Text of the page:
Vahe Berberian – A cello instructor trained in European conservatories. I did some music on the side and the two of us shared some space in the college symphony. Have you noticed how, in a symphony, all the bows move the same way at the same time? That doesn’t just happen; string players learn how to do that and it’s often written into the music. Being a jazz guy, I felt free to ignore that and stood sawing away on my bass like a surgeon in a Civil War field hospital. I drove him crazy. He would spin his head like that girl in “The Exorcist” watching me. One semester, I toyed with taking lessons from him and went to him to talk about it. In a thick Armenian accent, he said, “That would be good, Mr. Swartz. I could use the money and, believe me, you could use the lessons!”
Arthur Zallys – The man who taught the class nobody wanted to take – Intro to Philosophy, three hours at one pop. Near the end of his career, he stood like a spindly chicken who could discuss Aristotle in front of a comatose class. On a dead Saturday night in January, I bumped literally into him in front of a newsstand. We exchanged brief words and I went to move on. He kept talking. It started to snow and our shoulders turned white while we stood there for almost forty-five minutes. In between shivers, it hit me. He was lonely, lonely enough to have a conversation with a comatose student from a class he knew everyone hated. I started to volunteer in class whether I knew the answer or not. Being wrong was no big deal (I reference my GPA above.). “Wasn’t that Calvin’s theory of marinara ontology?” He would grin and tell me to keep trying. I got my C, three credits and out-the-door. And deeper respect for the people who stand in front of coneheads like me. Some suggestions for Christ followers.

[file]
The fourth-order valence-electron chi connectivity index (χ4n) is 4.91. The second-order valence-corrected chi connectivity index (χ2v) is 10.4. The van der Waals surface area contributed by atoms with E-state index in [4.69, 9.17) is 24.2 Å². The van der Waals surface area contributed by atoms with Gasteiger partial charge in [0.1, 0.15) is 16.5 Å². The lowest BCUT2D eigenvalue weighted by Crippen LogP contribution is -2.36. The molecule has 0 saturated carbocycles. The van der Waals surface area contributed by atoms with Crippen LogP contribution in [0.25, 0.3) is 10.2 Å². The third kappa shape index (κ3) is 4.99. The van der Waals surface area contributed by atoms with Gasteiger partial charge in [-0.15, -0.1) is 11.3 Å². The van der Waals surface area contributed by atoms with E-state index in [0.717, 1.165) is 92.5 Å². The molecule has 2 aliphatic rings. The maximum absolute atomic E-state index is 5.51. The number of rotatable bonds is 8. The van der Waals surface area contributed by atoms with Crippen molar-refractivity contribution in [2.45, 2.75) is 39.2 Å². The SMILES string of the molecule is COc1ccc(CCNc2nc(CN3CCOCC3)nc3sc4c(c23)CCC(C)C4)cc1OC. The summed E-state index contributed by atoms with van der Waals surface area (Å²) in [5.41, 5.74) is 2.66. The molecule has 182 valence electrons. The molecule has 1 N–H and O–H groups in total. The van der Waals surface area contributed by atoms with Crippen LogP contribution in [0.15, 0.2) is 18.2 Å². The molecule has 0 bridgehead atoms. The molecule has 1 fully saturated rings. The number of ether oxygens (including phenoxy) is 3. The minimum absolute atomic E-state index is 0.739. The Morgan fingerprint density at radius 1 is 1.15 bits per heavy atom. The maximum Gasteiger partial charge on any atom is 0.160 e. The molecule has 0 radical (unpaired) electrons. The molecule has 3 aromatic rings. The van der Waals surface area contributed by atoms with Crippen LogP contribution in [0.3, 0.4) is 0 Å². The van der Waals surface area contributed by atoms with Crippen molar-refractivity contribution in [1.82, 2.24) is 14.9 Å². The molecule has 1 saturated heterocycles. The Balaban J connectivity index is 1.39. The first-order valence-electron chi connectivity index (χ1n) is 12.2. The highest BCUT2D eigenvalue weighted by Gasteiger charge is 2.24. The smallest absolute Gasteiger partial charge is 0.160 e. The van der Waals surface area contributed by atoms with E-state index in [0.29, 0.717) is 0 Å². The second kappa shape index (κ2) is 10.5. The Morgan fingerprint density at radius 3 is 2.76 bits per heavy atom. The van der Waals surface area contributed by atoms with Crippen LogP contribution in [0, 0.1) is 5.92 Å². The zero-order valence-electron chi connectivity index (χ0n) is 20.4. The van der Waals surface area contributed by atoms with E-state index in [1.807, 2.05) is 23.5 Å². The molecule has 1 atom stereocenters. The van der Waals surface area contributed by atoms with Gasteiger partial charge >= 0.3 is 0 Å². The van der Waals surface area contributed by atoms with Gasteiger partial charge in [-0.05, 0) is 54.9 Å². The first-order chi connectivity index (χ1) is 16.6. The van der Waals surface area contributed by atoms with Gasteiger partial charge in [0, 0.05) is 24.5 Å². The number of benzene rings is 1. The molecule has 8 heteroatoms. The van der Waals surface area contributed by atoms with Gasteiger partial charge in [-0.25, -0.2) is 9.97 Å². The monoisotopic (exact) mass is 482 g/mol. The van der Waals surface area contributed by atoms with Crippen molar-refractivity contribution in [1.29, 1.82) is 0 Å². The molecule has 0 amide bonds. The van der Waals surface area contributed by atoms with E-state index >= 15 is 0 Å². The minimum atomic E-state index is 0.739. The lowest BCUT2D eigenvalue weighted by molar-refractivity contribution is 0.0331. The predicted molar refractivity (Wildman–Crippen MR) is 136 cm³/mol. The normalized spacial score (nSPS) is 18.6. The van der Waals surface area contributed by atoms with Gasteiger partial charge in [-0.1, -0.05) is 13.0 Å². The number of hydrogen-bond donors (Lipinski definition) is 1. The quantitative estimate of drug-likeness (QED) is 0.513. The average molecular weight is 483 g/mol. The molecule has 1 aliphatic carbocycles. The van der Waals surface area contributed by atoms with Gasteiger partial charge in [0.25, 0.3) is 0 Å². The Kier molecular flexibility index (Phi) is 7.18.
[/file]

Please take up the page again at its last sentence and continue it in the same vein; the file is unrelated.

Pray for all your professors. They have the same spiritual and human needs as anybody else.
Go to ratemyprofessors.com and rate every one of them a “hottie“. That’s right, every one. They could use the encouragement and maybe even the chuckle.
Visit as many as possible during office hours – with no agenda. Just say that you like to learn about your profs and not just from them. Ask things like “What made you fall in love with your discipline?” or “What jazzes you about teaching?” Here is Dr. Ken Stephenson’s (Univ. of Oklahoma) faculty website. Thirty minutes or so with a prof might not be as dull as you think.
Study, come to class prepared and participate. It’s the only way to escape the bulls and we aren’t talking Pamplona, Spain here.
A friend beginning at an Ivy League school asked his advisor about the best profs. The student resolved to take as many as he could squeeze in regardless of what they taught. He wanted to sit under people whose heart beat for what they taught and he made no mistake. The vast majority of faculty love students and watching what learning does when it breaks loose inside them. And God loves them too – both the ones who know it and the ones who don’t.
Turn in your night vision goggles to the attendant and exit to the rear. See you next post at geezeronthequad.com.